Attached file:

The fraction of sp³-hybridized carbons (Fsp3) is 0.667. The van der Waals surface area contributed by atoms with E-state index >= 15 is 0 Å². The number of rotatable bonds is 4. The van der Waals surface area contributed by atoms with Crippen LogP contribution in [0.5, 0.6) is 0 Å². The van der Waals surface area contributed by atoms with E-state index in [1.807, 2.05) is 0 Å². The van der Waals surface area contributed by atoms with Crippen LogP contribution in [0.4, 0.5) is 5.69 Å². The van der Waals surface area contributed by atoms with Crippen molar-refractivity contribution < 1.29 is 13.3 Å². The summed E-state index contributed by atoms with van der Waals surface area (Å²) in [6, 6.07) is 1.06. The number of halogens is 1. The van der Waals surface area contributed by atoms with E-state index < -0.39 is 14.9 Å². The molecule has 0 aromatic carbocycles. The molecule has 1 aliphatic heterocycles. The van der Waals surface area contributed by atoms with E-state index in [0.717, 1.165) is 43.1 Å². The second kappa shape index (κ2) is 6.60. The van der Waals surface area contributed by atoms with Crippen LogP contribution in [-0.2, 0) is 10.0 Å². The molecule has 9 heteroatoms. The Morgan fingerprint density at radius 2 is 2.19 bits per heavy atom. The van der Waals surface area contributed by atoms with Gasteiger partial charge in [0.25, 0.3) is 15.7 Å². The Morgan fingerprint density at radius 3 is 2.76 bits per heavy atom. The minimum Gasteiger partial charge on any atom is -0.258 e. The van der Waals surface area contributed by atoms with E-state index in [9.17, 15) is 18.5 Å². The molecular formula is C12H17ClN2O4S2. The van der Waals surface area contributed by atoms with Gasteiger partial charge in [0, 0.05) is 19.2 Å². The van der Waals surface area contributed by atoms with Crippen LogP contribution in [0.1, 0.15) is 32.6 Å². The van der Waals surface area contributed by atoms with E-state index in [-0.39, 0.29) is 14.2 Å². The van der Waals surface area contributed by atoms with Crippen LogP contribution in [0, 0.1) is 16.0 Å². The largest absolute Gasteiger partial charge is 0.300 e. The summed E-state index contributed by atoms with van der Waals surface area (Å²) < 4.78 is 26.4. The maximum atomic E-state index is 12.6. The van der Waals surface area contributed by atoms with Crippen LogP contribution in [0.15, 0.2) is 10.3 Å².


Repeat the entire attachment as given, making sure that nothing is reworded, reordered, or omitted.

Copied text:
The fraction of sp³-hybridized carbons (Fsp3) is 0.667. The van der Waals surface area contributed by atoms with E-state index >= 15 is 0 Å². The number of rotatable bonds is 4. The van der Waals surface area contributed by atoms with Crippen LogP contribution in [0.5, 0.6) is 0 Å². The van der Waals surface area contributed by atoms with E-state index in [1.807, 2.05) is 0 Å². The van der Waals surface area contributed by atoms with Crippen LogP contribution in [0.4, 0.5) is 5.69 Å². The van der Waals surface area contributed by atoms with Crippen molar-refractivity contribution < 1.29 is 13.3 Å². The summed E-state index contributed by atoms with van der Waals surface area (Å²) in [6, 6.07) is 1.06. The number of halogens is 1. The van der Waals surface area contributed by atoms with E-state index < -0.39 is 14.9 Å². The molecule has 0 aromatic carbocycles. The molecule has 1 aliphatic heterocycles. The van der Waals surface area contributed by atoms with E-state index in [0.717, 1.165) is 43.1 Å². The second kappa shape index (κ2) is 6.60. The van der Waals surface area contributed by atoms with Crippen LogP contribution in [-0.2, 0) is 10.0 Å². The molecule has 9 heteroatoms. The Morgan fingerprint density at radius 2 is 2.19 bits per heavy atom. The van der Waals surface area contributed by atoms with Gasteiger partial charge in [0.25, 0.3) is 15.7 Å². The Morgan fingerprint density at radius 3 is 2.76 bits per heavy atom. The minimum Gasteiger partial charge on any atom is -0.258 e. The van der Waals surface area contributed by atoms with E-state index in [9.17, 15) is 18.5 Å². The molecular formula is C12H17ClN2O4S2. The van der Waals surface area contributed by atoms with Gasteiger partial charge in [0, 0.05) is 19.2 Å². The van der Waals surface area contributed by atoms with Crippen LogP contribution in [0.1, 0.15) is 32.6 Å². The van der Waals surface area contributed by atoms with E-state index in [-0.39, 0.29) is 14.2 Å². The van der Waals surface area contributed by atoms with Crippen LogP contribution in [0, 0.1) is 16.0 Å². The largest absolute Gasteiger partial charge is 0.300 e. The summed E-state index contributed by atoms with van der Waals surface area (Å²) < 4.78 is 26.4. The maximum atomic E-state index is 12.6. The van der Waals surface area contributed by atoms with Crippen LogP contribution in [0.15, 0.2) is 10.3 Å².